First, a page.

Night Life

No Deposit, No Return

Ask any detective -- there are at least three sides to every story. There's your version, the other guy's version and the truth. Unless you saw the whole thing with your own two eyes, you'll never get the facts. You just have to side with the version you find the most credible -- or the least wack.

Let's take the recent eventful evening when KRS-One headlined Fitzgerald's (2706 White Oak Drive), for instance. The curtain lifted on this drama when Simone Parker, KRS-One's manager of 14 years (and his wife of 12 -- that's right, she's the Sharon to his Ozzy), and tour manager B.J. Wheeler went into the Fitzgerald's office about an hour before KRS-One was scheduled to perform. They demanded that club booking agent Jake Fisher cough up additional expenses -- more hotel rooms, stuff like that -- and an extra $500 over and above the fee in the original contract. Arguing ensued, and owner Sara Fitzgerald was summoned from home to clear things up. When Fisher declared he wouldn't pay the additional $500, Parker and Wheeler brought in their heavy, too: KRS-One himself.

"I thought I had on my side that he was a peace-loving human being," says Fisher. "But he got violent real quick. He didn't put his hands physically on us, but he's a very large man, and he said, 'No, you're gonna pay me. You don't know what kind of muthafucka I am. You don't know me, do you, muthafucka? Do I need to go to my truck?' "

Believe it or not, this was not when things got wild. Fisher was willing to give KRS-One the amount agreed to in the contract, which Fitzgerald says was $3,500. But KRS-One was still not satisfied. According to Fisher, the rapper forced a Fitzgerald's staffer to open the box office and get all the money out (about $2,010). KRS-One dropped the money on a stool in the office and began to count it. When Fitzgerald tried to grab her cash back, KRS-One allegedly karate-chopped her hand off the stool and scooped the loot.

Fisher was ready to kick the rapper and his managers out of the club, cancel the show and refund the audience's money. But that move was preempted by KRS-One, who went upstairs to address his people from the stage. "KRS-One told everybody in the building that we refused to pay them and that they should come down here and demand their money back," says Fisher.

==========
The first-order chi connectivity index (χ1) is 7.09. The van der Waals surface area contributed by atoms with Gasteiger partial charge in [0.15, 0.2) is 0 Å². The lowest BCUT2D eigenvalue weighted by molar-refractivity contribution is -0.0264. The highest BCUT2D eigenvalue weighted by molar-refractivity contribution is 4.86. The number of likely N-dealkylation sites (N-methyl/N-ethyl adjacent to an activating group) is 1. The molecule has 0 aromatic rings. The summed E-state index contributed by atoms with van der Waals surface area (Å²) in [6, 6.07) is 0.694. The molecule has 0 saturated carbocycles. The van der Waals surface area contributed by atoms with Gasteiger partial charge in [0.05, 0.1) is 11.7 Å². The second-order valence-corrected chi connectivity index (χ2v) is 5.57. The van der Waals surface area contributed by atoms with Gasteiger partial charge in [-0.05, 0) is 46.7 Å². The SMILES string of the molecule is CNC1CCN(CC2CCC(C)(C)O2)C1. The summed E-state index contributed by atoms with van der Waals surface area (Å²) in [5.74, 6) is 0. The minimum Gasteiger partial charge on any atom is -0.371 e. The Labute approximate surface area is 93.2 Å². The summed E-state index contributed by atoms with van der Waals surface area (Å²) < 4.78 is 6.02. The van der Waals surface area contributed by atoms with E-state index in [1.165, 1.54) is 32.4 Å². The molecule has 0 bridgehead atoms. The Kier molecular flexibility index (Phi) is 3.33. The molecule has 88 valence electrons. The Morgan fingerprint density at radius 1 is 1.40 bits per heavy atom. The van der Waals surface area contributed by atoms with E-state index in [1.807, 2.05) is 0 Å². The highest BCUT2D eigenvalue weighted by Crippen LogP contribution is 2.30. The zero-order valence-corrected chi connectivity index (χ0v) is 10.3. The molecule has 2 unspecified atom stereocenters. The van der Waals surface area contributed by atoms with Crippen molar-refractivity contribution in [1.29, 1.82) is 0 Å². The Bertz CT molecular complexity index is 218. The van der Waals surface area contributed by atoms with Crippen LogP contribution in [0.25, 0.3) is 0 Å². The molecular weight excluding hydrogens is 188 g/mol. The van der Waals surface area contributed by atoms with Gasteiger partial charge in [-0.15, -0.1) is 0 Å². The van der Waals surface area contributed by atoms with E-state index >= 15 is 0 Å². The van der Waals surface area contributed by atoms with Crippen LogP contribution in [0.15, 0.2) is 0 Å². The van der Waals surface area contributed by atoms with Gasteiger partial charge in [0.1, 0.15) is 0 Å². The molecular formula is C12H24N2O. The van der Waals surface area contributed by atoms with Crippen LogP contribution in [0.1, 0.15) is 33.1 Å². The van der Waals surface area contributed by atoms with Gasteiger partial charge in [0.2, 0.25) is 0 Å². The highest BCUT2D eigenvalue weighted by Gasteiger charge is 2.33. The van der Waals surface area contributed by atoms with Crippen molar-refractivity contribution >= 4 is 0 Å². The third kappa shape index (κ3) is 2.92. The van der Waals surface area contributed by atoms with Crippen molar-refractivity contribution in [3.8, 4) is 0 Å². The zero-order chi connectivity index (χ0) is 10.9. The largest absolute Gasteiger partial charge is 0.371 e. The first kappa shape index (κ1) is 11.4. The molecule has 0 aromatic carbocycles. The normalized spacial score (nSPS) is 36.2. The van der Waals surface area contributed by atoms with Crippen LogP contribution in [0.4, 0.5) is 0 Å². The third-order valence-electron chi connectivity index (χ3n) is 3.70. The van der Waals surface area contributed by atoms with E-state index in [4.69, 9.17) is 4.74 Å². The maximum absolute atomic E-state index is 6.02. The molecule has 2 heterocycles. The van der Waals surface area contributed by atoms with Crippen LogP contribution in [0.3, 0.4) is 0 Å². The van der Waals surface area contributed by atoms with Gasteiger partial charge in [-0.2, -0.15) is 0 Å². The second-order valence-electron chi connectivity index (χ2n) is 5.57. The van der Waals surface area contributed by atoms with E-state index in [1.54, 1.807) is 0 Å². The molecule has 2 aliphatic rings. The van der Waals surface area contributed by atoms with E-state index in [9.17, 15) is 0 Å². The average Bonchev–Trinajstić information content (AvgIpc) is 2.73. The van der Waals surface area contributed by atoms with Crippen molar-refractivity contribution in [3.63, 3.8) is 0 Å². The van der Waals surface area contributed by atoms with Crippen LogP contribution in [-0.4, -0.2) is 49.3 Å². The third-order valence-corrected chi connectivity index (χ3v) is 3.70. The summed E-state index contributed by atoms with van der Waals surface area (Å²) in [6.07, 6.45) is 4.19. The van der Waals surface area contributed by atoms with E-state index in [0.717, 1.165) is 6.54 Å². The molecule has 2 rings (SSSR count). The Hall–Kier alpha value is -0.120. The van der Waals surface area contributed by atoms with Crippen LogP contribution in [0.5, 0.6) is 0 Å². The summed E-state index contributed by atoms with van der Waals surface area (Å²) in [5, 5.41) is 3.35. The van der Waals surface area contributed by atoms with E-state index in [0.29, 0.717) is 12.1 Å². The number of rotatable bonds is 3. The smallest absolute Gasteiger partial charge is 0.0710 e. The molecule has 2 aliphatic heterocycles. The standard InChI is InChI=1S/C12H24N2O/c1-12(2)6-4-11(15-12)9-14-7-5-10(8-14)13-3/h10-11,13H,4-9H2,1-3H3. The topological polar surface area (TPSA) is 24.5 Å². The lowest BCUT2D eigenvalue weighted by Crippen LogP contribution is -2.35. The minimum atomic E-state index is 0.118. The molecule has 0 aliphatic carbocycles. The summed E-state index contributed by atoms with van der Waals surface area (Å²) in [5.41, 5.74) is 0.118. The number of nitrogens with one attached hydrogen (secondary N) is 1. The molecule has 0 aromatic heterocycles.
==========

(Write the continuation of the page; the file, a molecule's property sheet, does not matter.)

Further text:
The unruly crowd of about 200 predominantly white kids formed a dangerous crush down the stairs to the box office. "It wasn't a mob scene," says Fisher, "but they were throwing beer bottles, screaming, 'We want our money! What the fuck?' " Fitzgerald adds that she couldn't even give them their money back because KRS-One had moved it from the box office to the business office.

KRS-One, who stands six foot five and weighs more than 250 pounds, barreled down the stairs as well -- only he was brandishing a broom like Chow Yun Fat wielding the Green Sword. Meanwhile, some members of the audience had gotten inside the club's offices after one of their number had thoughtfully yanked the locked door off its hinges.

Finally Fitzgerald agreed to cough up the extra $500. "It was either that or have my club destroyed," she says.

KRS-One snapped back into peace-and-love mode and went upstairs to do the show. The crowd went wild.

According to KRS-One, also known as Kris Parker, all this came to a head because he never received the deposit he was supposed to get before he even came to town. (Fitzgerald admits this charge; she says a wrong routing number was to blame.)

Parker says that it was Fitzgerald who went nutty, that she told them to accept what she gave them and be happy about it. Parker wasn't about to get punked like that: "I warned her -- I said, 'You don't know who you're dealing with here. This is not a threat. I'm not threatening you. I'm telling you the truth.' And that's the truth. They don't know who they're dealing with. I'm not a regular, average rap act. I lead an entire culture. So the people made them understand that."

As for the karate-chop thing, he says he simply moved Fitzgerald's hand, as well as his wife's, away from the money before anyone got a chance to take it.

Everyone involved with the fracas agrees that it was a third party, a black friend of Fitzgerald's, who intervened and advised her to give them the extra cash. "I looked at my friend, and I said, 'Well, what do I do?' And he goes, 'Pay him the money. Somebody's gonna get hurt.' And so I just said, 'Okay, I'll pay you whatever you want.' "

"We basically got hijacked," interjects Fitz's booker Lana Lowery.

"He robbed us with the crowd that was upstairs," puts in Fisher. "I couldn't believe he was taking this $500, for no good reason other than the fact that they wanted 500 more dollars."

As for Fitzgerald, she says she doubts she'll book any more hip-hop acts at the club. "When something like this happens," she says, "I just want to go home and take a bath."

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Craig D. Lindsey
Contact: Craig D. Lindsey